Efforts to restore oyster reefs along the Gulf Coast are moving forward thanks to a public-private partnership.
Off the coast of Bay St. Louis, an oyster reef is getting an infusion of life. A high-pressure water canon is spraying limestone cultch to expand the size and height of the reef, increasing it by five acres.Secretary of State Michael Watson’s office oversees the Tidelands fund.
“Incredible, growing up on the Coast and being around the oyster industry, life-long, to finally get a sense of what it’s like and the work that goes into spray the cultch into the water and to get beds ready. Really, a cool experience,” Watson said.
Adding cultch to the reef will allow oyster larvae to grow and spread throughout the Mississippi Sound and increase resiliency when fresh water from rivers creates low oxygen levels.“About four or five months ago, we analyzed the reef to see what conditions were like, and actually through all the impacts, you name it, that have impacted the Mississippi Gulf Coast, we found that we had a fairly good footprint here, so we felt pretty confident to do what you see behind us,” said Alex Littlejohn, state director for The Nature Conservancy.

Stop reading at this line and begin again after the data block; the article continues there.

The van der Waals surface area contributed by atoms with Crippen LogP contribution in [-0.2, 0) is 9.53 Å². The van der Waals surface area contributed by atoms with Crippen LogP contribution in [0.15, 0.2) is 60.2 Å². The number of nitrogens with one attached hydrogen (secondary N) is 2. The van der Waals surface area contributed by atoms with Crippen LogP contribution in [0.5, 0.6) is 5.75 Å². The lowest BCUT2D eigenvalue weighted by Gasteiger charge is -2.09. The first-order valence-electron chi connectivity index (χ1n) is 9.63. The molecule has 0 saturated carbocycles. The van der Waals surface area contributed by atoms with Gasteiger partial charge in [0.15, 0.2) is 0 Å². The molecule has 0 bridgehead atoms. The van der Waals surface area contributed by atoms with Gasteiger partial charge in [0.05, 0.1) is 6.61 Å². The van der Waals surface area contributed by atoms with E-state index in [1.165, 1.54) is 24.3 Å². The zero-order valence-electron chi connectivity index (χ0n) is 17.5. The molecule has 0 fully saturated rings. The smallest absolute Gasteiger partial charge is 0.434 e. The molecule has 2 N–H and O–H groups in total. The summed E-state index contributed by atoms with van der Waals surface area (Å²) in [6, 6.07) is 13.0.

“One of the key parts is that these are non-harvestable, so making sure you look into the future so we are going to have larvae spread into the water column for years to come, and the oysters will remain,” Watson said. “It’s a repetitive cycle of getting larvae into the water columns and making sure we’ve got oysters all across the Coast.”
Over the next year, The Nature Conservancy plans to put another 100-120 barge loads of cultch to this reef
“This reef is gonna grow and give us all the conservation benefits that we know and love here, water quality, habitat for a numerous amount of sport fishes. I’ve always said one of the cool things about oysters is they’re the one species that is their own habitat, so there’s a number of other benefits there, too,” Littlejohn said.